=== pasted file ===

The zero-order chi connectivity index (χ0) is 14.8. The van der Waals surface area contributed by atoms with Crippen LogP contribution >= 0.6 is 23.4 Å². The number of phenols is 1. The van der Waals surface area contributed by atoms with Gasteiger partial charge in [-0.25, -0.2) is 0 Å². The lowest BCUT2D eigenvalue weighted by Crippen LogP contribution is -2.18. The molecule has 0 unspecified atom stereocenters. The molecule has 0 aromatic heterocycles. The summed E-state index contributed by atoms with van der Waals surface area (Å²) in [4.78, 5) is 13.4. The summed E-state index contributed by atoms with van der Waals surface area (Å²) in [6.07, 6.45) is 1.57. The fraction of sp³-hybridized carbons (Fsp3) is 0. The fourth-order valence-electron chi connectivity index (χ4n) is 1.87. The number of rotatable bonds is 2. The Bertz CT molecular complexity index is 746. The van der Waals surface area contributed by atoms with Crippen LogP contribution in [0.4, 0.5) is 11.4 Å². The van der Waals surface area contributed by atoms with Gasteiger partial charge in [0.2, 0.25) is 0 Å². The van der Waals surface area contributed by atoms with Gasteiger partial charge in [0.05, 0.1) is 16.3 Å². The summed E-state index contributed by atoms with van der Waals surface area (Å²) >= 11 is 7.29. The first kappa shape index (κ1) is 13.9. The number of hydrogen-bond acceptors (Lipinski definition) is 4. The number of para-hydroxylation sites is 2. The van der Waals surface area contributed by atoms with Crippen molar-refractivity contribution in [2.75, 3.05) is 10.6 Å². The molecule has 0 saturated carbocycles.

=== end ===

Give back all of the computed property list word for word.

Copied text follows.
The zero-order chi connectivity index (χ0) is 14.8. The van der Waals surface area contributed by atoms with Crippen LogP contribution >= 0.6 is 23.4 Å². The number of phenols is 1. The van der Waals surface area contributed by atoms with Gasteiger partial charge in [-0.25, -0.2) is 0 Å². The lowest BCUT2D eigenvalue weighted by Crippen LogP contribution is -2.18. The molecule has 0 unspecified atom stereocenters. The molecule has 0 aromatic heterocycles. The summed E-state index contributed by atoms with van der Waals surface area (Å²) in [4.78, 5) is 13.4. The summed E-state index contributed by atoms with van der Waals surface area (Å²) in [6.07, 6.45) is 1.57. The fraction of sp³-hybridized carbons (Fsp3) is 0. The fourth-order valence-electron chi connectivity index (χ4n) is 1.87. The number of rotatable bonds is 2. The Bertz CT molecular complexity index is 746. The van der Waals surface area contributed by atoms with Crippen LogP contribution in [0.4, 0.5) is 11.4 Å². The van der Waals surface area contributed by atoms with Gasteiger partial charge in [0.2, 0.25) is 0 Å². The van der Waals surface area contributed by atoms with Gasteiger partial charge in [0.05, 0.1) is 16.3 Å². The summed E-state index contributed by atoms with van der Waals surface area (Å²) >= 11 is 7.29. The first kappa shape index (κ1) is 13.9. The number of hydrogen-bond acceptors (Lipinski definition) is 4. The number of para-hydroxylation sites is 2. The van der Waals surface area contributed by atoms with Crippen molar-refractivity contribution in [2.75, 3.05) is 10.6 Å². The molecule has 0 saturated carbocycles.